February 21, 2021
Jane Harper’s novel is set in a small town called Kiewarra, which is a five hour drive from Melbourne, and a place of tensions and memories for Aaron Falk. He and his father were run out of this town 20 years ago when Aaron was suspected by the locals of having something to do with the death of Ellie.
This is a place where justice is dealt out by locals as much as by the police, where people have scuffles in pubs on a regular basis, and where it is so dry that everyone is going crazy, after no decent rainfall for two years. That matters in a place where people make their living from the land.
Aaron is reluctantly dragged back to the place when an old schoolfriend dies, alongside his wife and child. He had grown apart from the friend, but when the father of his deceased friend sends him a message to be there, he makes the trip. However, he immediately feels unwelcome in the church, and is counting down the hours until he can leave.
He meets Gretchen, who was part of their pack of four, two boys and two girls, back when they were 16, back before Ellie died. Gretchen is one good reason to hang about for a bit longer, but his main reason for staying on is the request from Luke’s parents, who want to know if it’s really true, if it could be that their son killed his wife and son before shooting himself.
And the father has something over Aaron. He knows that he wasn’t with Luke on the day Ellie died. He saw Luke on his own, biking back from the river. So – were there signs back then that his son was a killer? Or was Aaron a killer? Or was the person who drove past and saw Luke on the road, smashing the alibi Luke and Aaron used together to protect themselves, somehow implicated.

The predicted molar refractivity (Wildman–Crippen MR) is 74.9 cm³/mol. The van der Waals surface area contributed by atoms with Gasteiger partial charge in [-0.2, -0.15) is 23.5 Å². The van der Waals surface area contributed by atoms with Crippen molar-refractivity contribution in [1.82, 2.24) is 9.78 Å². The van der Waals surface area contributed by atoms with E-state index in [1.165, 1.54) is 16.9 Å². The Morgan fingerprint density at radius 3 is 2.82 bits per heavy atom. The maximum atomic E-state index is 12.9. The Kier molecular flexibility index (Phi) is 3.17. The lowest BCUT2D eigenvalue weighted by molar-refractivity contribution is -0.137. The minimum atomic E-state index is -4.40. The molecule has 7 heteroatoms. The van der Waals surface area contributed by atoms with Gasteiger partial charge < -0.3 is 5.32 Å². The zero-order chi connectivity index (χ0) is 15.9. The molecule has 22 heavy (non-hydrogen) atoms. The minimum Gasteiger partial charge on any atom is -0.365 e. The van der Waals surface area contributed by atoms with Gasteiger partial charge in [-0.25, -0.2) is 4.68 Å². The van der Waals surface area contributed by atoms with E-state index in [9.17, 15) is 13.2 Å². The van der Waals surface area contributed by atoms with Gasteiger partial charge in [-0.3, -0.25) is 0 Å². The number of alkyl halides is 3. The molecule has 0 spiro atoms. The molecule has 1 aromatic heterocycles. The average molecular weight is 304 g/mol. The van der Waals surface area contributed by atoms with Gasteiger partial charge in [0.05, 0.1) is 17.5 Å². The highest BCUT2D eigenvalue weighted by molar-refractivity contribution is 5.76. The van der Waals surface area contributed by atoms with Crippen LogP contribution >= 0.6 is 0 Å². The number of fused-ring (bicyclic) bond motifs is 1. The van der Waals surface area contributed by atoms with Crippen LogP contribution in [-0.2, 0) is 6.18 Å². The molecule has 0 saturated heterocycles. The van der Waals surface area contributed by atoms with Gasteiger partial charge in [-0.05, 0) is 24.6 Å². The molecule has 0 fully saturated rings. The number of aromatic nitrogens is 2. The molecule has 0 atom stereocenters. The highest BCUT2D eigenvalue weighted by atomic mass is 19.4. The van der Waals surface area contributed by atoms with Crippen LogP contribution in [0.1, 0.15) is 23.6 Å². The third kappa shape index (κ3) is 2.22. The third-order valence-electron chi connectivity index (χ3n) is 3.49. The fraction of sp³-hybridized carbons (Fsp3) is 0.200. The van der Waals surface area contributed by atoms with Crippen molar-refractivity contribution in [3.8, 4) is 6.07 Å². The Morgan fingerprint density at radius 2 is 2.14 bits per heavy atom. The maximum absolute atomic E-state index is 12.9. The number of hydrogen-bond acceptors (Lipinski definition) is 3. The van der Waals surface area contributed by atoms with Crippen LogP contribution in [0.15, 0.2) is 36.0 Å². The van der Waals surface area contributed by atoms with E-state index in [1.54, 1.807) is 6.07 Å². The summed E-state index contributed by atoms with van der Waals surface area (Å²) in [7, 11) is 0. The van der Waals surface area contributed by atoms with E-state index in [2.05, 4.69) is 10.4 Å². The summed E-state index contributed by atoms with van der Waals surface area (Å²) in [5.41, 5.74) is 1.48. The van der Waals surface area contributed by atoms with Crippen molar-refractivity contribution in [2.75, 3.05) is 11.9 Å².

I love the way this mystery unfolds in this unforgiving environment. We mostly learn about what’s happening from Aaron’s point of view, but also gain hints from scenes from the past (in italics) and occasionally from other character’s point of view.
It’s like we a holed up in the room above the pub with Aaron – lying there, trying to figure out what went on a week ago, as well as 20 years ago, and unable to move away until we figure it out.
In true crime story style, Aaron has an accomplice – Raco, the newly arrived police officer, who works with him outside of the official ‘Clyde police office’ channels. There are misdirections and false leads to travel through, and a dramatic ending.
I am a sucker for Australian outback stories and movies, but I’ve been thinking about what makes this story in particular so appealing. It’s equal parts the vividness of the writing, the inter-relationships between the people (in the past and the present), and wanting to know who did it.